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I am involved in a dispute, are the courts still operational?

 

We have a Protocol for the conduct of court hearings during the Coronavirus Pandemic, which will apply until further notice to all proceedings in the County Court, High Court and Court of Appeal (Civil Division), including the Business and Property Courts. The clear intention is that as many hearings as possible will take place remotely, although a small minority of hearings may have to be done in a court room.

 

After the changes to lockdown on 5 November 2020, will court hearings now go ahead in person?

No, the court and tribunal system is exempt from the new lockdown rules.  The situation has not changed and the courts continue to prefer remote hearings wherever possible. 

 

What if a remote hearing isn’t possible?

If a remote hearing is not possible the case is very likely to be adjourned. However the courts have made it clear that hearings will go ahead, unless there are exceptional circumstances or both parties prefer to adjourn.  In some cases going ahead may mean having an in person hearing but whether that can be achieved or is even desirable will depend on the location of the hearing, the capacity and resources of the relevant court and the circumstances of the parties and their witnesses.

 

How will a remote hearing be arranged?

The court will contact the parties in good time before the hearing date about how the remote proceedings will be conducted. It will be decided whether they will be video or audio proceedings and the software that will be used. The main options being BT MeetMe, Skype for Business, Zoom, court video link, BT conference call or an ordinary telephone call. The court will record the hearing, but the parties will not be allowed to do so without the permission of the Judge.

The parties’ representatives are expected to be proactive in relation to remote hearings. They should try to agree the hearing method, time estimate, and how the documentation will be made available electronically. Remote final hearings (or trials) will not be held without a prior interim telephone hearing to discuss the suitability of the case for a remote hearing and the preferences of the parties and the Judge.  The Judge and the parties’ representatives will discuss any outstanding procedural or practical issues.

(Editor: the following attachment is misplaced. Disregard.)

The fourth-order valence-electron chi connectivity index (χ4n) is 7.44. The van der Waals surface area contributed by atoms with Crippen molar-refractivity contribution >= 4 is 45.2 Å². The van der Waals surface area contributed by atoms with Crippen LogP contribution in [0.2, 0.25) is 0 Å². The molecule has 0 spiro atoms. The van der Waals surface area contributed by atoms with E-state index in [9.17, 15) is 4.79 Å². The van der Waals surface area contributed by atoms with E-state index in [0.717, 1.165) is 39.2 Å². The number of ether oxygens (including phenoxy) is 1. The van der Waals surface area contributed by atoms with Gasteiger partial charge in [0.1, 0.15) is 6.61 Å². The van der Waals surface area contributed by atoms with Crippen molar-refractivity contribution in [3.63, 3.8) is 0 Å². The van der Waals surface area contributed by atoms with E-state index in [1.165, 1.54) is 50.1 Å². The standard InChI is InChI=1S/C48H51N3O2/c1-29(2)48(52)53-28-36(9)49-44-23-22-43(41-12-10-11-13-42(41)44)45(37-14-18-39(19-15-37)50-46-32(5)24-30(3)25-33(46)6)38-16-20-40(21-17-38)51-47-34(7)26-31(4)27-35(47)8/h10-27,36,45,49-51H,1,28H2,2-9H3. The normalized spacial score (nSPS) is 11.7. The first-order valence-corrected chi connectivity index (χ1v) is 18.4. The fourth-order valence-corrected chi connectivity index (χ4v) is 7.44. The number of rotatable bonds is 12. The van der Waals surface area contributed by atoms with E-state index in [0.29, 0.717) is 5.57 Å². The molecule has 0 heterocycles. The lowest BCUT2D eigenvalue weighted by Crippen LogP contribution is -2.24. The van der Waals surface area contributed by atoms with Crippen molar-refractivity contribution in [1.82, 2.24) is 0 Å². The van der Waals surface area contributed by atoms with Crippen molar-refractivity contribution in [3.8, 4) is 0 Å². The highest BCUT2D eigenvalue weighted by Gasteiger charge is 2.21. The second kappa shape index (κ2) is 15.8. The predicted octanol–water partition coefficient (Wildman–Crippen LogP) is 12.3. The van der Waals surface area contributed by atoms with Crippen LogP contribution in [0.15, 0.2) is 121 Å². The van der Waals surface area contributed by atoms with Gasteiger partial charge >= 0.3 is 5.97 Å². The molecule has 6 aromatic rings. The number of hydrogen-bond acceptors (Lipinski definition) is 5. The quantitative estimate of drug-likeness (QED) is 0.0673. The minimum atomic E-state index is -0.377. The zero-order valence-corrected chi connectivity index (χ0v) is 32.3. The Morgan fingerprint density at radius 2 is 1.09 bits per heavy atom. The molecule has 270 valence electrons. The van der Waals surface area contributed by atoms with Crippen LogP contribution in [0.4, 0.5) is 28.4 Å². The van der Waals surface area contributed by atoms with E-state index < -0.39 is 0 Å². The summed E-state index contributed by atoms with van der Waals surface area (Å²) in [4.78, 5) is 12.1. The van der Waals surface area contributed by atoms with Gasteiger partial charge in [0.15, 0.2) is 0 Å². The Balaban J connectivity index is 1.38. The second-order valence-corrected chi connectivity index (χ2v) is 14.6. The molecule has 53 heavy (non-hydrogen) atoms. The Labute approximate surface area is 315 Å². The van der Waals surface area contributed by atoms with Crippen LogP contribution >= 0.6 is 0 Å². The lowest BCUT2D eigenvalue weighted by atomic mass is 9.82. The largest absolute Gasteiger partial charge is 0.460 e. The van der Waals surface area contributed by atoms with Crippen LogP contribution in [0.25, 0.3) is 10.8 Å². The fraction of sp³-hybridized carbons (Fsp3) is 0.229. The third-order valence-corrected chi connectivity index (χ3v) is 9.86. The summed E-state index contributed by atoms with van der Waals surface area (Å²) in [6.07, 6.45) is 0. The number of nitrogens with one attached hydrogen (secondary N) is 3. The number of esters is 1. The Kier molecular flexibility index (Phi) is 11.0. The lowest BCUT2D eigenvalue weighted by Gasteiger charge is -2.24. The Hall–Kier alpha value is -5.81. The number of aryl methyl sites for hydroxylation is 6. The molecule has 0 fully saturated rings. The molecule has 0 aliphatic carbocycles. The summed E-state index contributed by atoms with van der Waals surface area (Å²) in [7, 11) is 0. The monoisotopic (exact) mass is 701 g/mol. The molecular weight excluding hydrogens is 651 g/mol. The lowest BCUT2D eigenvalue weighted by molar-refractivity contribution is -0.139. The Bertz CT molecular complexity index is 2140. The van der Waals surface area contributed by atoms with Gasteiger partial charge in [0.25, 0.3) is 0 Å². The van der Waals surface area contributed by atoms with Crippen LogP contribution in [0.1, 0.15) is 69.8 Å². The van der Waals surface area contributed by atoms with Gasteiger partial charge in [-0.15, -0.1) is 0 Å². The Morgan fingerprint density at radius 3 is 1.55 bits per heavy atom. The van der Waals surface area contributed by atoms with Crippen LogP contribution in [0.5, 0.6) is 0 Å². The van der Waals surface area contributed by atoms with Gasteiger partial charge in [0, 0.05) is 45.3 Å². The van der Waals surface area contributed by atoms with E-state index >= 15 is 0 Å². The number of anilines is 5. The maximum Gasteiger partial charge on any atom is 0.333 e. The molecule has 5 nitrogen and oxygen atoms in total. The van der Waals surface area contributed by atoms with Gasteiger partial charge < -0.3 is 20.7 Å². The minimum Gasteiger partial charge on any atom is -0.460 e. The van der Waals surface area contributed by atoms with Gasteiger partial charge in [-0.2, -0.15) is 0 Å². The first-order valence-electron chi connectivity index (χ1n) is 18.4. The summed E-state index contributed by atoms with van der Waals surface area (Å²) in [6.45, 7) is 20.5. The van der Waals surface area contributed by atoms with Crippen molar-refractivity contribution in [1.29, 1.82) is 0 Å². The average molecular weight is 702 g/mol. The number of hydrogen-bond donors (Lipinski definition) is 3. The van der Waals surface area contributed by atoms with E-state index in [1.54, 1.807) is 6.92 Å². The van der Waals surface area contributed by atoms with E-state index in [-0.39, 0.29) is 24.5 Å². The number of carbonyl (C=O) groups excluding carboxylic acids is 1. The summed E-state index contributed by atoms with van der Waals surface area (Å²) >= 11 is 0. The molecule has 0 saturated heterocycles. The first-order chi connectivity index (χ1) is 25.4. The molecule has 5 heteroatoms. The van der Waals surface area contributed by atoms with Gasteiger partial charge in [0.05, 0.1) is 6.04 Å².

Many interim hearings already take place by telephone and we are already used to dealing with those. Arrangements can be made for you to attend such hearings by conference call.

 

Are partly remote hearings possible?

Yes, in principle a hearing may be held with only part of the evidence or submissions being given or made in person and part remotely.  Usually this will be because certain witnesses have an issue with attending court but the advocates and other witnesses do not.  The interest of justice are always paramount and each case will be looked at according to its own circumstances and partly remote hearings will be fairly unusual.

 

If I need to go into court building will I have to wear a face mask?

As of Monday 27 July 2020, those attending Court buildings have been required to wear a face covering in the communal areas. This applies to lawyers, representatives of Landlords and to tenants.

The only reasons for not wearing a face covering in a communal area are:

  • a disability or health issue that makes it difficult
  • wearing one will cause the wearer severe distress
  • if a deaf person needs to read the individual’s lips (though speech-to-text apps should also be considered)
  • for eating, drinking or taking medicine.

 

How can Tozers help?

We can help with IT issues and can if necessary provide a room in our offices for you to use so that you can access our IT systems and fast broadband.  If your case is due for its final hearing, we will discuss with you

  • whether you are happy for the final hearing to take place remotely by telephone, video link etc,
  • what practical issues need to be addressed
  • which remote communication method would be best for the hearing
  • whether we need to assist you with facilities of any sort
  • any other matters of concern to you.

Updated guidance is published on the Government website periodically.

Contact our legal experts

 

Last updated on 02/11/2020